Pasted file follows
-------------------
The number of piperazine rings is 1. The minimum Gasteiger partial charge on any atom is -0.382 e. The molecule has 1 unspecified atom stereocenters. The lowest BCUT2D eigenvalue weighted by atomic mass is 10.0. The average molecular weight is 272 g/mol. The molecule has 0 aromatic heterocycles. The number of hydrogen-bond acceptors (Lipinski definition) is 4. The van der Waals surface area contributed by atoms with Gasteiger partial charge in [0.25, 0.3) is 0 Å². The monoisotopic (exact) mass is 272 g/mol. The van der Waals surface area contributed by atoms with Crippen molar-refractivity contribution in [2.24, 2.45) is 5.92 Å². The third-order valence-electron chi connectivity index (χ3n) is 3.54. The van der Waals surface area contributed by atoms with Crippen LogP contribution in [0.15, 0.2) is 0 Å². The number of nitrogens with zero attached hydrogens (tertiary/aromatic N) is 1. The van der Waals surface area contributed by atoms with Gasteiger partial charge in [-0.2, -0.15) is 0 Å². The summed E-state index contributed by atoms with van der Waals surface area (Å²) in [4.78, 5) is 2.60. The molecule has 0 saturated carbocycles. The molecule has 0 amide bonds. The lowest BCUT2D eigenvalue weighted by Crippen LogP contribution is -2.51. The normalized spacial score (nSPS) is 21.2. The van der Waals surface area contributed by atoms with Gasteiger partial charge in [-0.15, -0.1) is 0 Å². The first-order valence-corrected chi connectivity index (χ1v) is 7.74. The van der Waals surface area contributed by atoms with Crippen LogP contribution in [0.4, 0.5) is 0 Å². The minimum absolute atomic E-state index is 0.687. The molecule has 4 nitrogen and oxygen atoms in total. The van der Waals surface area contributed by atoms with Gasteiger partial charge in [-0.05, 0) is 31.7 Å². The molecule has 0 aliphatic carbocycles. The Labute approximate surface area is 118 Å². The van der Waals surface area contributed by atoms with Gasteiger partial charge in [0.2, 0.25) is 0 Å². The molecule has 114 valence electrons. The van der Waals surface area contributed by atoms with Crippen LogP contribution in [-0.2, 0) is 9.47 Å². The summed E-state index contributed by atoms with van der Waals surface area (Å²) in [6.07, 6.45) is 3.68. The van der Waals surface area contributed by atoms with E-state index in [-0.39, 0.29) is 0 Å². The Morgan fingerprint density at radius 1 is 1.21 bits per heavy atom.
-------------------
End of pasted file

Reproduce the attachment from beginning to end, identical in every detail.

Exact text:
The number of piperazine rings is 1. The minimum Gasteiger partial charge on any atom is -0.382 e. The molecule has 1 unspecified atom stereocenters. The lowest BCUT2D eigenvalue weighted by atomic mass is 10.0. The average molecular weight is 272 g/mol. The molecule has 0 aromatic heterocycles. The number of hydrogen-bond acceptors (Lipinski definition) is 4. The van der Waals surface area contributed by atoms with Gasteiger partial charge in [0.25, 0.3) is 0 Å². The monoisotopic (exact) mass is 272 g/mol. The van der Waals surface area contributed by atoms with Crippen molar-refractivity contribution in [2.24, 2.45) is 5.92 Å². The third-order valence-electron chi connectivity index (χ3n) is 3.54. The van der Waals surface area contributed by atoms with Crippen LogP contribution in [0.15, 0.2) is 0 Å². The number of nitrogens with zero attached hydrogens (tertiary/aromatic N) is 1. The van der Waals surface area contributed by atoms with Gasteiger partial charge in [-0.2, -0.15) is 0 Å². The summed E-state index contributed by atoms with van der Waals surface area (Å²) in [4.78, 5) is 2.60. The molecule has 0 saturated carbocycles. The molecule has 0 amide bonds. The lowest BCUT2D eigenvalue weighted by Crippen LogP contribution is -2.51. The normalized spacial score (nSPS) is 21.2. The van der Waals surface area contributed by atoms with Gasteiger partial charge in [-0.15, -0.1) is 0 Å². The first-order valence-corrected chi connectivity index (χ1v) is 7.74. The van der Waals surface area contributed by atoms with Crippen LogP contribution in [0.4, 0.5) is 0 Å². The minimum absolute atomic E-state index is 0.687. The molecule has 4 nitrogen and oxygen atoms in total. The van der Waals surface area contributed by atoms with Gasteiger partial charge in [-0.05, 0) is 31.7 Å². The molecule has 0 aliphatic carbocycles. The Labute approximate surface area is 118 Å². The van der Waals surface area contributed by atoms with Gasteiger partial charge in [0.2, 0.25) is 0 Å². The molecule has 114 valence electrons. The van der Waals surface area contributed by atoms with Crippen LogP contribution in [-0.2, 0) is 9.47 Å². The summed E-state index contributed by atoms with van der Waals surface area (Å²) in [6.07, 6.45) is 3.68. The van der Waals surface area contributed by atoms with E-state index in [-0.39, 0.29) is 0 Å². The Morgan fingerprint density at radius 1 is 1.21 bits per heavy atom.